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Gus Van Horn blog

Reblogged:Altruism vs. Empathy

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In a column for the San Antonio Express-News, Christopher Baecker takes a moment to remind the anti- "price gouging" crowd of the humanity they seem to have forgotten they have in common with the "gougers":

waterbottle.jpg
Image courtesy of Pixabay.
Now imagine it's your favorite food, and you had the foresight to stock up in anticipation of such a shortage. But instead of consuming it, you rely on selling it to make a living. It's the same principle on the supply side as it is on the demand side: It has become a more-scarce resource or good.

That's the dilemma that vendors of water, gasoline, batteries and the like face when a hurricane such as Harvey is heading their way. They don't know when their next shipments are coming, or if they're coming. They don't even know if their place of business will still be standing after landfall.

Keep this in mind when demagogues start screaming about price gouging. These vendors are humans just like us, humans with strong enough nerve to risk a lot to supply us with everything we want and need. And now, just like the rest of us, they're facing what is hopefully just a temporary disruption of an important part of their life. They don't raise prices to cheat consumers but rather to defend their livelihood. [bold added]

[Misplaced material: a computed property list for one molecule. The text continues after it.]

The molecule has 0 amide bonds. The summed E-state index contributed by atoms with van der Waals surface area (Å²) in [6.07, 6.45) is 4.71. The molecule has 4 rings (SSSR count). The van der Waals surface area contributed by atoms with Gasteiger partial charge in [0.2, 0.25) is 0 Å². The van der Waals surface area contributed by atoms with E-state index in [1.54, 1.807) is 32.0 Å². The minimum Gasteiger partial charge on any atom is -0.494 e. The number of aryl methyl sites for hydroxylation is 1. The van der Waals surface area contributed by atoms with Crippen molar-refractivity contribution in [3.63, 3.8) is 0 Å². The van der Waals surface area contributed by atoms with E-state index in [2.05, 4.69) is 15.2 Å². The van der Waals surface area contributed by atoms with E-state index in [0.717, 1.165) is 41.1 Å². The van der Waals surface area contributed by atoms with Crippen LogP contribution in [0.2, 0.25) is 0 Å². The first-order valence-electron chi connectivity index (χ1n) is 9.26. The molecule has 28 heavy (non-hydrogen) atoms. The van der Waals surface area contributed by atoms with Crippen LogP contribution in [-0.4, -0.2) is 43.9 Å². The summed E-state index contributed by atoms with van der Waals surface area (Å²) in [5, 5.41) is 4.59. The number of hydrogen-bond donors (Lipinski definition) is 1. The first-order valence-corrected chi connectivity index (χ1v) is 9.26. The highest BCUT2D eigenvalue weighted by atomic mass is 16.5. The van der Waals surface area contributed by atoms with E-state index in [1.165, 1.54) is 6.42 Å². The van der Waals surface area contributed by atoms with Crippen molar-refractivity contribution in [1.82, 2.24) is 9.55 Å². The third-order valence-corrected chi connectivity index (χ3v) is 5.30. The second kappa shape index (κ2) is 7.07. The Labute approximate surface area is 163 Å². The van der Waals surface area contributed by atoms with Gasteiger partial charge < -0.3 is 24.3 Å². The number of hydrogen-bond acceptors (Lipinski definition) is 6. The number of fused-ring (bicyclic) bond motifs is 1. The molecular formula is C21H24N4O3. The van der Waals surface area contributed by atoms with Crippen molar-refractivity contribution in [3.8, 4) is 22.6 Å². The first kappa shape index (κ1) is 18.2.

But politicians and bullies with video cameras are more than happy to use the morality of altruism to distract us from this humanity. It is astounding how fast other human beings are viewed as evil or means-to-an-end when the essence of one's moral calculus comes down to the brain-dead idea that one person owes another simply by virtue of having something he doesn't, regardless of all context.

-- CAV

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